Perennial chicory could have a valuable role to play in improving
the grazing performance of English beef cattle and lamb. It also
offers reliable yield on drought-prone land, according to the English
Beef and Lamb Executive (EBLEX) which is currently evaluating the
herb as part of its drive to help producers improve performance
from home-grown forage.
New perennial chicory varieties have shown them to provide high quality
grazing for both cattle and lambs.
Extensive New Zealand studies with new perennial chicory varieties
have shown them to provide high quality grazing for both cattle
and lambs. Indeed, over a number of years varieties bred for improved
performance have proved capable of supporting daily lamb growth
rates noticeably higher than ryegrass, albeit not up to the level
of white clover.
Recent SAC work has further confirmed New Zealand findings that
much of the improved performance from lambs grazing chicory could
be related to reductions of as much as 40% in gutworm burdens compared
to counterparts grazing grass and clover.
There is also evidence that the herb, which has a deep tap root
not unlike red clover, could be beneficial in maintaining the productivity
of grazing leys under particularly dry summer conditions.
It is too early to judge the extent to which the potential benefits
of modern perennial chicory varieties can actually be realised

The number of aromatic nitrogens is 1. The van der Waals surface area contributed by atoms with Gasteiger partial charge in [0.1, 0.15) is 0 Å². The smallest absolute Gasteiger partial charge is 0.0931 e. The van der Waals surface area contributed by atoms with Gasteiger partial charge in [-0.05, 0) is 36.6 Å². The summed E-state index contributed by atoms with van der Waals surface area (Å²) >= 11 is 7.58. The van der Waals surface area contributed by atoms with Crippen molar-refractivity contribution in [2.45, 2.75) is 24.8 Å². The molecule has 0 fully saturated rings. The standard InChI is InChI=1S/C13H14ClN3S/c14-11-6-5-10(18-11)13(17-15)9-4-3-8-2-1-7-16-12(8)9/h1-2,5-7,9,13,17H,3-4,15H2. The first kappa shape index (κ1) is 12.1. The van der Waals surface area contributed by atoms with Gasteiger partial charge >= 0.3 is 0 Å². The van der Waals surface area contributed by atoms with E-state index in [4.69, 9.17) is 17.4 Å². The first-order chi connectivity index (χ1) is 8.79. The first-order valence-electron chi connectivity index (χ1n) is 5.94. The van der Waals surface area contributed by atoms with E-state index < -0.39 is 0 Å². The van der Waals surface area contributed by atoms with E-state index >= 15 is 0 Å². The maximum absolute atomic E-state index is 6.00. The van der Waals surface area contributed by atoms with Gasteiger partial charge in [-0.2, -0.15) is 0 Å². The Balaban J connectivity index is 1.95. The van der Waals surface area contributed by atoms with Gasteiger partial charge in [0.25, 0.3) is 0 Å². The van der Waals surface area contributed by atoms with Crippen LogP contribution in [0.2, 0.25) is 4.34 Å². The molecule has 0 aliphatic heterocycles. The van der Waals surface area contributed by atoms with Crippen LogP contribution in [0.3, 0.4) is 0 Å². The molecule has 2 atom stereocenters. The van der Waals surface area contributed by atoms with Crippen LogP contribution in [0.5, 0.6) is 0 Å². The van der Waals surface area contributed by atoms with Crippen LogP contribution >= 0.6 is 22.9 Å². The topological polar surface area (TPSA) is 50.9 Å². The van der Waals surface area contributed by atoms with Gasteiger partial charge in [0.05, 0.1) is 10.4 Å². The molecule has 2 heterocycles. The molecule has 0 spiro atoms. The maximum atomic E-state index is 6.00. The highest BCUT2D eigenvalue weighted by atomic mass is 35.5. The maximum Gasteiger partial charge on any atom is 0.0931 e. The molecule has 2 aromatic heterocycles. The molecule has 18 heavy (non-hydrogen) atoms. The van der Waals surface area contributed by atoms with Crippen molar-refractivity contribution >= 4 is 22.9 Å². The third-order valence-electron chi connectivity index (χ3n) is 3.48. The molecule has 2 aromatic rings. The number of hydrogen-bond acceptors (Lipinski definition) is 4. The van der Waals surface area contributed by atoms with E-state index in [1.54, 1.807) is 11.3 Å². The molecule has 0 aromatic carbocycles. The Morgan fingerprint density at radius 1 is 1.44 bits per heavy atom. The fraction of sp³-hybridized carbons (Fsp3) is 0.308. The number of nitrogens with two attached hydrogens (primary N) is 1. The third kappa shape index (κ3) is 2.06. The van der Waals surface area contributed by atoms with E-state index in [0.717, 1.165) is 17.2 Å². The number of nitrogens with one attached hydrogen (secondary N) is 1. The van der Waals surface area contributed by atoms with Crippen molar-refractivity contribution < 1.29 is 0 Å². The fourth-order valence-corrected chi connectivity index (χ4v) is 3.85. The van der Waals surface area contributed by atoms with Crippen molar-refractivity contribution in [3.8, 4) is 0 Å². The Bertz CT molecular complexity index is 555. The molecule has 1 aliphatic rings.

under English conditions, let alone their practicality and value
in commercial grass-based English production systems.
However, EBLEX considers the opportunity they offer for inclusion
in long to medium-term grass ley mixtures well worth exploring,
and a number of farm studies are getting under way including performance
evaluations of ewes and lambs on perennial ryegrass swards with
and without chicory at Newton Rigg.
EBLEX stresses that any producers keen to explore the possibilities
the forage offers need to be aware that:
· Using the right type of perennial chicory is vital;
· Well-drained soils are preferable and slug control
will aid establishment;
· Broad-leaved weeds need to be controlled before
· Plants of less than 150-200 mm are susceptible
to uprooting by grazing stock;
· Chicory can bolt and become unpalatable if not
· Hard grazing can damage plant crowns, reducing
productivity and persistency; and,
· There is the risk of milk taint if dairy cows
receive too much of their diet as chicory.
English producers interested in finding out more about chicory
should contact EBLEX on 0870 2418829 or e-mail email@example.com for details of planned summer and winter events.
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